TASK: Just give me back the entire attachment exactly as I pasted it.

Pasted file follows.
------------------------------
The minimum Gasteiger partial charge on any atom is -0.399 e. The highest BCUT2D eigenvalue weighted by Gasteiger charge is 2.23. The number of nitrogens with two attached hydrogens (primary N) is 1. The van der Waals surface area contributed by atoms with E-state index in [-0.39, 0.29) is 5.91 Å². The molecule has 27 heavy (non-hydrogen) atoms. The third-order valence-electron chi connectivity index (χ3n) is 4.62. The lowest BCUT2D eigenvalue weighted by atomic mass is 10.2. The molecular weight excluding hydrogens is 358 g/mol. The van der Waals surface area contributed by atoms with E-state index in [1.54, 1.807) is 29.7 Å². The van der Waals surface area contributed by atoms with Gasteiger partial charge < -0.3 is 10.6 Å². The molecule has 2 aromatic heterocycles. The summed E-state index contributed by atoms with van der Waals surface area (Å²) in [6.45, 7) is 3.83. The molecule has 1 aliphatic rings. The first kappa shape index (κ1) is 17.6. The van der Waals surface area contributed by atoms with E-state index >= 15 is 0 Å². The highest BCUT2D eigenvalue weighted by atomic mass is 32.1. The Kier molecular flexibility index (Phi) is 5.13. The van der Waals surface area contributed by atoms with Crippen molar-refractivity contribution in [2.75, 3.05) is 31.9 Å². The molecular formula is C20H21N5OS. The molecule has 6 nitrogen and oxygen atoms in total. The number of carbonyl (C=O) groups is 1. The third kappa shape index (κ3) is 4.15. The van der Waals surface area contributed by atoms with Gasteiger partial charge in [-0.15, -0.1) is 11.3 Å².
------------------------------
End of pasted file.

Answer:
The minimum Gasteiger partial charge on any atom is -0.399 e. The highest BCUT2D eigenvalue weighted by Gasteiger charge is 2.23. The number of nitrogens with two attached hydrogens (primary N) is 1. The van der Waals surface area contributed by atoms with E-state index in [-0.39, 0.29) is 5.91 Å². The molecule has 27 heavy (non-hydrogen) atoms. The third-order valence-electron chi connectivity index (χ3n) is 4.62. The lowest BCUT2D eigenvalue weighted by atomic mass is 10.2. The molecular weight excluding hydrogens is 358 g/mol. The van der Waals surface area contributed by atoms with E-state index in [1.54, 1.807) is 29.7 Å². The van der Waals surface area contributed by atoms with Gasteiger partial charge < -0.3 is 10.6 Å². The molecule has 2 aromatic heterocycles. The summed E-state index contributed by atoms with van der Waals surface area (Å²) in [6.45, 7) is 3.83. The molecule has 1 aliphatic rings. The first kappa shape index (κ1) is 17.6. The van der Waals surface area contributed by atoms with E-state index >= 15 is 0 Å². The highest BCUT2D eigenvalue weighted by atomic mass is 32.1. The Kier molecular flexibility index (Phi) is 5.13. The van der Waals surface area contributed by atoms with Crippen molar-refractivity contribution in [2.75, 3.05) is 31.9 Å². The molecular formula is C20H21N5OS. The molecule has 6 nitrogen and oxygen atoms in total. The number of carbonyl (C=O) groups is 1. The third kappa shape index (κ3) is 4.15. The van der Waals surface area contributed by atoms with Gasteiger partial charge in [-0.15, -0.1) is 11.3 Å².